Haloalkanes Revision Cards (AQA Module 2)

A set of summary revision cards to help with revision of the various reactions that have to be known to convert from and to Haloalkanes in AQA module 2. Sourced directly from the Nelson Thornes AQA text book and taught resources.

HideShow resource information

Converting Alkanes into Haloalkanes

To convert an Alkane into a Haloalkane, it must be reacted with Cl radicals.

It has a three step process

1. Initiation- making radicals (by reacting chlorine molecules with UV light)

2. Propagation- Making products (by reacting haloalkane with Cl radicals)

3. Termination- Getting rid of radicals (by reacting hydrogen radicals (extra product of initiation) with chlorine radicals)

This is a free radical mechanism.

1 of 7

Converting Alkenes into Alkanes

To convert an Alkene into and Alkane, simply hydrogen must be added and it must react with a Nickel catalyst.

This process is called hydrogenation (and/or reduction)

2 of 7

Converting Haloalkane into Alcohol

To convert a haloalkane into an alcohol, you must react your haloalkane with aqueous sodium hydroxide.

The mechanism of Nucleophilic substition takes place, as the OH-acts as a nucleophile (an ion or group of atoms with a negative charge that takes part in an organic reaction by attacking an electron deficient area in another reactant)

E.g. R-X + OH- -> ROH + X-

3 of 7

Converting Haloalkane into Nitrile

This is another nucleophilic substitution and the reactant used is CN ion (a.k.a Cyanide)

The CN attacks the carbon atom, causing the bond to break between it and the halogen. This halogen is kicked off of the molecule and is replaced by the CN ion.

This nitrile has one more carbon atom that the starting haloalkane.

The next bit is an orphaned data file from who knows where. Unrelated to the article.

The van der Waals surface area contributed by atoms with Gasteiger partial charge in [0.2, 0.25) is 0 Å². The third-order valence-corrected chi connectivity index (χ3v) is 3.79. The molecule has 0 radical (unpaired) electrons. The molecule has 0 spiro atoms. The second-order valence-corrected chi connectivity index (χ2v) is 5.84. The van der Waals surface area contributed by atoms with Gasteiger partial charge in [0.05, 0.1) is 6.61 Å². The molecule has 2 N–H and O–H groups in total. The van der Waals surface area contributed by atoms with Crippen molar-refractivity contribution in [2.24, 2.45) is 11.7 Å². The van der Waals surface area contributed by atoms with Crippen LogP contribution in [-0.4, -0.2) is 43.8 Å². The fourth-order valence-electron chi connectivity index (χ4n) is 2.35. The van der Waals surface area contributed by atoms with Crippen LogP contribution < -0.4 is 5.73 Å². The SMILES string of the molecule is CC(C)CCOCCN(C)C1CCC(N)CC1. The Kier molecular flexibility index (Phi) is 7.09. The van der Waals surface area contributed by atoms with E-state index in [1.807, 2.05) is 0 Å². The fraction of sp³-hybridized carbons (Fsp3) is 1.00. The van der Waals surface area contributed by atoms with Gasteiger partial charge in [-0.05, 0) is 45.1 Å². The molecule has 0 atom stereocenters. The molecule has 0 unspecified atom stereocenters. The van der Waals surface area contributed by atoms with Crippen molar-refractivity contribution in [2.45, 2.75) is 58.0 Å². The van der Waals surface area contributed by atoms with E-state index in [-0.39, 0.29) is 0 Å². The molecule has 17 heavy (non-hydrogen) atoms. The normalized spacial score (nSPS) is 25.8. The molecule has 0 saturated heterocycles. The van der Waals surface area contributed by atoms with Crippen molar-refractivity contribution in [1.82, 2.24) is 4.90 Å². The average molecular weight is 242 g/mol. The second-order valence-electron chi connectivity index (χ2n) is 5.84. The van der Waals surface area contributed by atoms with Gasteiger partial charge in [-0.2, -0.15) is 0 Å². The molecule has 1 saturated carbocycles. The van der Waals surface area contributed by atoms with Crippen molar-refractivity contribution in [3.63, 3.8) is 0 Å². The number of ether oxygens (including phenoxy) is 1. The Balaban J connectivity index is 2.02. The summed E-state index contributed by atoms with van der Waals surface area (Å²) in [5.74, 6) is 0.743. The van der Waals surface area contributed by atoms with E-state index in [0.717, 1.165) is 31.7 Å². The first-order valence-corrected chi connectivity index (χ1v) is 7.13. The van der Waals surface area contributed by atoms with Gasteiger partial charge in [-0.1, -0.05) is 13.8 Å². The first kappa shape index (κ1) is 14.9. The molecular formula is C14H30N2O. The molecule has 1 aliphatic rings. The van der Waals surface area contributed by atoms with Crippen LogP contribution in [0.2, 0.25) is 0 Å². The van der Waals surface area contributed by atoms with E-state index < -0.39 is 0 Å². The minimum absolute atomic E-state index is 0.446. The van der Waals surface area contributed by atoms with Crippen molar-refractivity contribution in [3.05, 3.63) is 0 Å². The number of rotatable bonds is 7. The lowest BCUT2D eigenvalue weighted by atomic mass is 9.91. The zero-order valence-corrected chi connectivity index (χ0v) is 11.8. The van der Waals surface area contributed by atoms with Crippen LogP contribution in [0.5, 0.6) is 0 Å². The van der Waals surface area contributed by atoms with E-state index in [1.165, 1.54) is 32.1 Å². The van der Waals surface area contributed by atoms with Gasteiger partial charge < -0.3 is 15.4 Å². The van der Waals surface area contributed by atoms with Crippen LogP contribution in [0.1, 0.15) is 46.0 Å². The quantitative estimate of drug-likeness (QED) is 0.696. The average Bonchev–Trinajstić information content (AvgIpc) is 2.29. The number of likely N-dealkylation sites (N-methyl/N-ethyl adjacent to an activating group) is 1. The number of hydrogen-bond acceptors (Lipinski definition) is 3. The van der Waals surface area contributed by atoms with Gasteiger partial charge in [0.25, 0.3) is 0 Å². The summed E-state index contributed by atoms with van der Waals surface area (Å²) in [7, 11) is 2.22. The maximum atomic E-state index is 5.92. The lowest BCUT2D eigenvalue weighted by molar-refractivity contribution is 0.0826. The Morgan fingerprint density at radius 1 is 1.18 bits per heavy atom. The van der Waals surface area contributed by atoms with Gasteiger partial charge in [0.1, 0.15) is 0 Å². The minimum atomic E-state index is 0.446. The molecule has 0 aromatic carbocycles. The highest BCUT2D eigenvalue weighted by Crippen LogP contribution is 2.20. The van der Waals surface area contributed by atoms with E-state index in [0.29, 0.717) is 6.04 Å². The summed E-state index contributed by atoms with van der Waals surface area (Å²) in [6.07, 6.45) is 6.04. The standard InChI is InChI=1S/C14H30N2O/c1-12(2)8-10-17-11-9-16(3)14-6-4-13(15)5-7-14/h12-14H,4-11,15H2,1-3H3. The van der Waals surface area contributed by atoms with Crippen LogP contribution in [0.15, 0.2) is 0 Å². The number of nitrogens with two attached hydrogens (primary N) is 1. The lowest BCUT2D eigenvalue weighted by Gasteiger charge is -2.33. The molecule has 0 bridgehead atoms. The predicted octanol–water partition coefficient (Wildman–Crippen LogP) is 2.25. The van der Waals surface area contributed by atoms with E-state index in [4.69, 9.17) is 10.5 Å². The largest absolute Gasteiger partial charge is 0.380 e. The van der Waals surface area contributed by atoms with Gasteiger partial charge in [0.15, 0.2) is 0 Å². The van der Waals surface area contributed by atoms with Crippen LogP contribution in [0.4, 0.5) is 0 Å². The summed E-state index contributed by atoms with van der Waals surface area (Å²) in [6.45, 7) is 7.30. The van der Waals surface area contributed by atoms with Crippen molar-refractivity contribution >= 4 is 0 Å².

4 of 7

Converting Haloalkane into Amine

Ammonia is used for this nucleophilic substitution as the nucleophile.

It is carried out under pressure and the ammonia is in ethanol.

Ammonia is a nucleophile because it has a lone pair of electrons that it can donate (although it has no negative charge) and the nitrogen atom has a δ- charge.

5 of 7

Converting Haloalkane into Alkene

The only reaction that has a mechanism called elimination in the AQA module. It is called this because a hydrogen halide is eliminated from the molecule, leaving a double bond in its place so that an Alkene is formed.

KOH in ethanol is used. The OH ion acts as a base, which removes a H+ ion from the haloalkane.

To test that an alkene is made from an elimination reaction, add a few drops of bromine to the product. You should find that if a successful reaction has occured the bromine decolourises.

6 of 7


[These aren't specifically on the syllabus, however AQA sometimes ask questions on them in the exams, so it would be a good idea to read further into these reactions]

Nitriles to carboxylic acid (Hydrolysis): Water or hydrogen ions are reacted with nitriles to form carboxylic acid. This is hydrolysis due to the use of hydrogen.

Nitriles to amine (Reduction): Hydrogen molecules and a nickel catalyst are reacted with the nitrile to form amines. This is reduction because the atoms gain electrons.

7 of 7




The equations would be useful. :)

Emily Dennis


This has put together everything so I can understand it, thanks!

Emily Dennis


This has put together everything so I can understand it, thanks!



This was really useful, thanks a lot.

Similar Chemistry resources:

See all Chemistry resources »See all Functional Groups resources »